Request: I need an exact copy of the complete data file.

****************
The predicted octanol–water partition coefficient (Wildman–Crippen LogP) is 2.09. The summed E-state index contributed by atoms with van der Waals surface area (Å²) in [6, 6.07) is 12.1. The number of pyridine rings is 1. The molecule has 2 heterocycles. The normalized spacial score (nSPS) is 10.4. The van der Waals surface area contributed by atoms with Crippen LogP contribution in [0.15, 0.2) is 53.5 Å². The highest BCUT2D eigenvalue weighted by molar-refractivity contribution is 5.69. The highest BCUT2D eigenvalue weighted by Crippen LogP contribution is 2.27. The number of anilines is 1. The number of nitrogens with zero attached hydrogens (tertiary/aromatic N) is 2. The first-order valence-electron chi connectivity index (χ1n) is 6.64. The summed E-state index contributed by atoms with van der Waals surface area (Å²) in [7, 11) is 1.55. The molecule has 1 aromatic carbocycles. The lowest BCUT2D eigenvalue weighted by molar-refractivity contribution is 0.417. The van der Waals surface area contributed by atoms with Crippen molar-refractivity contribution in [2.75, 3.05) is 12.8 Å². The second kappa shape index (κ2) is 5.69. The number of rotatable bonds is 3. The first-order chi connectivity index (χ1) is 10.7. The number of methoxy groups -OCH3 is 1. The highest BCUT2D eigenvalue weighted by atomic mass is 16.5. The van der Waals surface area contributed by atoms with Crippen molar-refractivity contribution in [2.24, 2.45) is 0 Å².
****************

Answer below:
The predicted octanol–water partition coefficient (Wildman–Crippen LogP) is 2.09. The summed E-state index contributed by atoms with van der Waals surface area (Å²) in [6, 6.07) is 12.1. The number of pyridine rings is 1. The molecule has 2 heterocycles. The normalized spacial score (nSPS) is 10.4. The van der Waals surface area contributed by atoms with Crippen LogP contribution in [0.15, 0.2) is 53.5 Å². The highest BCUT2D eigenvalue weighted by molar-refractivity contribution is 5.69. The highest BCUT2D eigenvalue weighted by Crippen LogP contribution is 2.27. The number of anilines is 1. The number of nitrogens with zero attached hydrogens (tertiary/aromatic N) is 2. The first-order valence-electron chi connectivity index (χ1n) is 6.64. The summed E-state index contributed by atoms with van der Waals surface area (Å²) in [7, 11) is 1.55. The molecule has 1 aromatic carbocycles. The lowest BCUT2D eigenvalue weighted by molar-refractivity contribution is 0.417. The van der Waals surface area contributed by atoms with Crippen molar-refractivity contribution in [2.75, 3.05) is 12.8 Å². The second kappa shape index (κ2) is 5.69. The number of rotatable bonds is 3. The first-order chi connectivity index (χ1) is 10.7. The number of methoxy groups -OCH3 is 1. The highest BCUT2D eigenvalue weighted by atomic mass is 16.5. The van der Waals surface area contributed by atoms with Crippen molar-refractivity contribution in [2.24, 2.45) is 0 Å².